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Should You Be Tempted To Sell Lifestyle Communities Limited (ASX:LIC) Because Of Its P/E Ratio?

Simply Wall St

Today, we'll introduce the concept of the P/E ratio for those who are learning about investing. We'll apply a basic P/E ratio analysis to Lifestyle Communities Limited's (ASX:LIC), to help you decide if the stock is worth further research. Lifestyle Communities has a P/E ratio of 17.28, based on the last twelve months. That means that at current prices, buyers pay A$17.28 for every A$1 in trailing yearly profits.

Check out our latest analysis for Lifestyle Communities

How Do You Calculate A P/E Ratio?

The formula for P/E is:

Price to Earnings Ratio = Share Price ÷ Earnings per Share (EPS)

Or for Lifestyle Communities:

P/E of 17.28 = AUD9.10 ÷ AUD0.53 (Based on the year to June 2019.)

Is A High P/E Ratio Good?

The higher the P/E ratio, the higher the price tag of a business, relative to its trailing earnings. All else being equal, it's better to pay a low price -- but as Warren Buffett said, 'It's far better to buy a wonderful company at a fair price than a fair company at a wonderful price'.

How Does Lifestyle Communities's P/E Ratio Compare To Its Peers?

The P/E ratio essentially measures market expectations of a company. The image below shows that Lifestyle Communities has a higher P/E than the average (14.8) P/E for companies in the real estate industry.

ASX:LIC Price Estimation Relative to Market, February 11th 2020

Its relatively high P/E ratio indicates that Lifestyle Communities shareholders think it will perform better than other companies in its industry classification. Clearly the market expects growth, but it isn't guaranteed. So investors should delve deeper. I like to check if company insiders have been buying or selling.

How Growth Rates Impact P/E Ratios

Generally speaking the rate of earnings growth has a profound impact on a company's P/E multiple. Earnings growth means that in the future the 'E' will be higher. That means even if the current P/E is high, it will reduce over time if the share price stays flat. A lower P/E should indicate the stock is cheap relative to others -- and that may attract buyers.

Lifestyle Communities's earnings per share grew by -4.5% in the last twelve months. And earnings per share have improved by 34% annually, over the last five years.

Don't Forget: The P/E Does Not Account For Debt or Bank Deposits

One drawback of using a P/E ratio is that it considers market capitalization, but not the balance sheet. In other words, it does not consider any debt or cash that the company may have on the balance sheet. The exact same company would hypothetically deserve a higher P/E ratio if it had a strong balance sheet, than if it had a weak one with lots of debt, because a cashed up company can spend on growth.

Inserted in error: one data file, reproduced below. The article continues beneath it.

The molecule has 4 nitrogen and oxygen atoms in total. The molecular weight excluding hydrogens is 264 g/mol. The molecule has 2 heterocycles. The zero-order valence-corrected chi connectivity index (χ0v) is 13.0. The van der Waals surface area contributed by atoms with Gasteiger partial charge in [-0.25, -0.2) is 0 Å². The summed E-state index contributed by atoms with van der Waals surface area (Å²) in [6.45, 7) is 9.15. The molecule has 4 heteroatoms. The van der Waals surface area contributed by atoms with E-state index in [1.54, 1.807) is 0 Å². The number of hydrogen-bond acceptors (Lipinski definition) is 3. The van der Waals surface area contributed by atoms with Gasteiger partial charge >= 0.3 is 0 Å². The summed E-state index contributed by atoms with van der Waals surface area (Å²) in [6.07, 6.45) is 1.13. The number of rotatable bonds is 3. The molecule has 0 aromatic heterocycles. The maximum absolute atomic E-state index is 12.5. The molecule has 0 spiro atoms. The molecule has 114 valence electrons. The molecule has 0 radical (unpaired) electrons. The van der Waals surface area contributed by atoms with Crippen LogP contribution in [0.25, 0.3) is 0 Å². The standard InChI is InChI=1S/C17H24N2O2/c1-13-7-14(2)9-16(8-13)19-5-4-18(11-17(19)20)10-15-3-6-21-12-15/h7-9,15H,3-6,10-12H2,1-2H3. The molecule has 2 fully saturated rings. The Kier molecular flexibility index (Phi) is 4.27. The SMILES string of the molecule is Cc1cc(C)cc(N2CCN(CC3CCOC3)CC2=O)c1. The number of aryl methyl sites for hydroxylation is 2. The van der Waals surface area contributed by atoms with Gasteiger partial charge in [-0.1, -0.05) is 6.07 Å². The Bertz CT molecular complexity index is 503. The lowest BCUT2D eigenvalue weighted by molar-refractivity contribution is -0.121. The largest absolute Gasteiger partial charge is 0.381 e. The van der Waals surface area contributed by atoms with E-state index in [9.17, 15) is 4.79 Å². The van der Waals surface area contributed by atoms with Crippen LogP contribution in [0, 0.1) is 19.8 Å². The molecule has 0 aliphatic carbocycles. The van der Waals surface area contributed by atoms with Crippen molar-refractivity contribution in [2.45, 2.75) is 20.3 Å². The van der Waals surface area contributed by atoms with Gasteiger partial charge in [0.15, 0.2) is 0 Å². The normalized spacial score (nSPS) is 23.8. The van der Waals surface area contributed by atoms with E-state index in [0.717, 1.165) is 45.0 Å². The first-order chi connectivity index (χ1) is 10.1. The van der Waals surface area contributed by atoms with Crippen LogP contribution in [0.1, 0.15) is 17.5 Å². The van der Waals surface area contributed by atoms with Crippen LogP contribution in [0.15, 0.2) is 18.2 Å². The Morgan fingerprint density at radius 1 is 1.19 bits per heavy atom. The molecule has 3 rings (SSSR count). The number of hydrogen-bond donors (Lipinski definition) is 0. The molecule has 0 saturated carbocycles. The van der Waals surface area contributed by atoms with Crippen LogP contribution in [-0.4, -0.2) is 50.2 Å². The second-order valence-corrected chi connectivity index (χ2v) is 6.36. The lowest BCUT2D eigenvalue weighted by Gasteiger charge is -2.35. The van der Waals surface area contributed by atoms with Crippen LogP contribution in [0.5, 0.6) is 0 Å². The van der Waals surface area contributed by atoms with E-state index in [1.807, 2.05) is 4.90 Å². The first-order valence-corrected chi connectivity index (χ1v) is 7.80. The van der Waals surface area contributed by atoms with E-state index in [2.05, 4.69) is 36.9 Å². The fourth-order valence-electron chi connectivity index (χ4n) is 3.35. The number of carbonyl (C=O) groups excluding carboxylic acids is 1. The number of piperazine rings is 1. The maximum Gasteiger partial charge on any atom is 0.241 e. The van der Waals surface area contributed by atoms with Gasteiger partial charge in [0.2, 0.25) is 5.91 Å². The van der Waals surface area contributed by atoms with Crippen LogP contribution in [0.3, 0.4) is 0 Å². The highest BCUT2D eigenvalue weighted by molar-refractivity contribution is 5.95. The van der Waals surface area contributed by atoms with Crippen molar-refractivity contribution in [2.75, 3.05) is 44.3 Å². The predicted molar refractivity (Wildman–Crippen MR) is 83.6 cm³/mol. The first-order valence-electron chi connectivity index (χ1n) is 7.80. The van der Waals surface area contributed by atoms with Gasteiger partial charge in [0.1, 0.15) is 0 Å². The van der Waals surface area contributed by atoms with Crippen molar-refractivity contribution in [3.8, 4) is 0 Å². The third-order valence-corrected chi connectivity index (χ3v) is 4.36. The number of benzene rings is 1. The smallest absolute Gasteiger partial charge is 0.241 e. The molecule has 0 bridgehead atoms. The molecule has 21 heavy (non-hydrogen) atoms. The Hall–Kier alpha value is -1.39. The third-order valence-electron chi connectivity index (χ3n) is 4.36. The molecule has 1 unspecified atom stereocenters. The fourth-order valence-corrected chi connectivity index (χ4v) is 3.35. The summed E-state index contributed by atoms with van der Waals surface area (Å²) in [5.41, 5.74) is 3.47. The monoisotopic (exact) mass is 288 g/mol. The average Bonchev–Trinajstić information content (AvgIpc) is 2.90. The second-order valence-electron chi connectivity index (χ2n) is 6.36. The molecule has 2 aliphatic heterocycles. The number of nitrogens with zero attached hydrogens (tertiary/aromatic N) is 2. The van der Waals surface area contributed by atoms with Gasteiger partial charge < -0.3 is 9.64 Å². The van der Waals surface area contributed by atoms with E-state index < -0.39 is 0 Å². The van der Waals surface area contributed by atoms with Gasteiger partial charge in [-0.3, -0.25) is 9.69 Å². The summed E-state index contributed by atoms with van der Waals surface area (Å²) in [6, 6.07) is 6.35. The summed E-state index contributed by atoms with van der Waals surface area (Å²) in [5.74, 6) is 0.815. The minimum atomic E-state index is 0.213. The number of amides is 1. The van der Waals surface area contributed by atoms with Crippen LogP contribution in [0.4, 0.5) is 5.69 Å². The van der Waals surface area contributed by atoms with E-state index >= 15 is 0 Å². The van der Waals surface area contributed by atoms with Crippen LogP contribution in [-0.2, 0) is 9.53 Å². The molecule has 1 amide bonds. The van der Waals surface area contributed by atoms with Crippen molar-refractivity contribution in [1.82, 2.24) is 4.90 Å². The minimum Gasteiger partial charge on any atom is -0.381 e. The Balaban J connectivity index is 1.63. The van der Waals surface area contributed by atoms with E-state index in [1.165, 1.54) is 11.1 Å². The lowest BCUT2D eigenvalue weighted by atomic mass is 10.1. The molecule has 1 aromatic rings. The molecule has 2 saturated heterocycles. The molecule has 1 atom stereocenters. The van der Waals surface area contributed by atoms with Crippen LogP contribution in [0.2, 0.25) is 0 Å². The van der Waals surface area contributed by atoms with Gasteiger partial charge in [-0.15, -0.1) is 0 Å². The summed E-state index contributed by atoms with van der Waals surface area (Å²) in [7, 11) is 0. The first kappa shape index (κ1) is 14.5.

Such spending might be good or bad, overall, but the key point here is that you need to look at debt to understand the P/E ratio in context.

How Does Lifestyle Communities's Debt Impact Its P/E Ratio?

Net debt totals 10% of Lifestyle Communities's market cap. This could bring some additional risk, and reduce the number of investment options for management; worth remembering if you compare its P/E to businesses without debt.

The Bottom Line On Lifestyle Communities's P/E Ratio

Lifestyle Communities has a P/E of 17.3. That's around the same as the average in the AU market, which is 18.7. When you consider the modest EPS growth last year (along with some debt), it seems the market thinks the growth is sustainable.

Investors have an opportunity when market expectations about a stock are wrong. If it is underestimating a company, investors can make money by buying and holding the shares until the market corrects itself. So this free visual report on analyst forecasts could hold the key to an excellent investment decision.

Of course, you might find a fantastic investment by looking at a few good candidates. So take a peek at this free list of companies with modest (or no) debt, trading on a P/E below 20.

If you spot an error that warrants correction, please contact the editor at editorial-team@simplywallst.com. This article by Simply Wall St is general in nature. It does not constitute a recommendation to buy or sell any stock, and does not take account of your objectives, or your financial situation. Simply Wall St has no position in the stocks mentioned.

We aim to bring you long-term focused research analysis driven by fundamental data. Note that our analysis may not factor in the latest price-sensitive company announcements or qualitative material. Thank you for reading.